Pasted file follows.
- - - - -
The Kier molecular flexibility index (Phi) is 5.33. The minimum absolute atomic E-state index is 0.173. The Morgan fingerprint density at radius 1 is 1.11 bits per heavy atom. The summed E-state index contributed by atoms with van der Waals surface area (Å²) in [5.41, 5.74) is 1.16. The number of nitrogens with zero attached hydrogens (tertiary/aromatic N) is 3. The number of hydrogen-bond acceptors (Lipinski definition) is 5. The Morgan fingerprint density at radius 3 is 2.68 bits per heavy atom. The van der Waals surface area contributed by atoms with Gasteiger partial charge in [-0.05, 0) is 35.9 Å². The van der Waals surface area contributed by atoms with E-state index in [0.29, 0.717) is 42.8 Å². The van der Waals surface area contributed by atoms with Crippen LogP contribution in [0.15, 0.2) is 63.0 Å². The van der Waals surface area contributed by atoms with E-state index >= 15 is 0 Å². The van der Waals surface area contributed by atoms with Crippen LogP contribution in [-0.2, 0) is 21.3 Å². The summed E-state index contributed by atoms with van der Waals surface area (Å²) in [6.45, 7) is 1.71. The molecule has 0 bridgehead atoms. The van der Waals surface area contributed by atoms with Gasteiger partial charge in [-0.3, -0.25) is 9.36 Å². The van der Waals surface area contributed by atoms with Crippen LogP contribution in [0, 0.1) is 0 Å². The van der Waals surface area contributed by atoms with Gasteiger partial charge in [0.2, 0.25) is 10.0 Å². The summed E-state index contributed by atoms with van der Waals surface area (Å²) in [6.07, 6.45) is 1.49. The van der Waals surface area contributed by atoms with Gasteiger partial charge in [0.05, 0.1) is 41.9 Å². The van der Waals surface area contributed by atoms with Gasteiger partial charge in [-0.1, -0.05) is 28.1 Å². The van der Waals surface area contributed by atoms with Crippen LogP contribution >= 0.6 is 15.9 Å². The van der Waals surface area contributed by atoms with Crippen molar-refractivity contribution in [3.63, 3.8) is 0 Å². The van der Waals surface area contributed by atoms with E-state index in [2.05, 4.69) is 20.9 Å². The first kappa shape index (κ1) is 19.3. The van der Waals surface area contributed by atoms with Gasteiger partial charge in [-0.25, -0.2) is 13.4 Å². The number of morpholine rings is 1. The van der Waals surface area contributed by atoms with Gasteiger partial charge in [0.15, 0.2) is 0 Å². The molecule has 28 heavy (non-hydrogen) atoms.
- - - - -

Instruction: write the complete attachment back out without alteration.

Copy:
The Kier molecular flexibility index (Phi) is 5.33. The minimum absolute atomic E-state index is 0.173. The Morgan fingerprint density at radius 1 is 1.11 bits per heavy atom. The summed E-state index contributed by atoms with van der Waals surface area (Å²) in [5.41, 5.74) is 1.16. The number of nitrogens with zero attached hydrogens (tertiary/aromatic N) is 3. The number of hydrogen-bond acceptors (Lipinski definition) is 5. The Morgan fingerprint density at radius 3 is 2.68 bits per heavy atom. The van der Waals surface area contributed by atoms with Gasteiger partial charge in [-0.05, 0) is 35.9 Å². The van der Waals surface area contributed by atoms with E-state index in [0.29, 0.717) is 42.8 Å². The van der Waals surface area contributed by atoms with Crippen LogP contribution in [0.15, 0.2) is 63.0 Å². The van der Waals surface area contributed by atoms with E-state index >= 15 is 0 Å². The van der Waals surface area contributed by atoms with Crippen LogP contribution in [-0.2, 0) is 21.3 Å². The summed E-state index contributed by atoms with van der Waals surface area (Å²) in [6.45, 7) is 1.71. The molecule has 0 bridgehead atoms. The van der Waals surface area contributed by atoms with Gasteiger partial charge in [-0.3, -0.25) is 9.36 Å². The van der Waals surface area contributed by atoms with Crippen LogP contribution in [0, 0.1) is 0 Å². The van der Waals surface area contributed by atoms with Gasteiger partial charge in [0.2, 0.25) is 10.0 Å². The summed E-state index contributed by atoms with van der Waals surface area (Å²) in [6.07, 6.45) is 1.49. The van der Waals surface area contributed by atoms with Gasteiger partial charge in [0.05, 0.1) is 41.9 Å². The van der Waals surface area contributed by atoms with Gasteiger partial charge in [-0.1, -0.05) is 28.1 Å². The van der Waals surface area contributed by atoms with Crippen LogP contribution >= 0.6 is 15.9 Å². The van der Waals surface area contributed by atoms with Crippen molar-refractivity contribution in [3.63, 3.8) is 0 Å². The van der Waals surface area contributed by atoms with E-state index in [2.05, 4.69) is 20.9 Å². The first kappa shape index (κ1) is 19.3. The van der Waals surface area contributed by atoms with Gasteiger partial charge in [-0.25, -0.2) is 13.4 Å². The number of morpholine rings is 1. The van der Waals surface area contributed by atoms with Gasteiger partial charge in [0.15, 0.2) is 0 Å². The molecule has 28 heavy (non-hydrogen) atoms.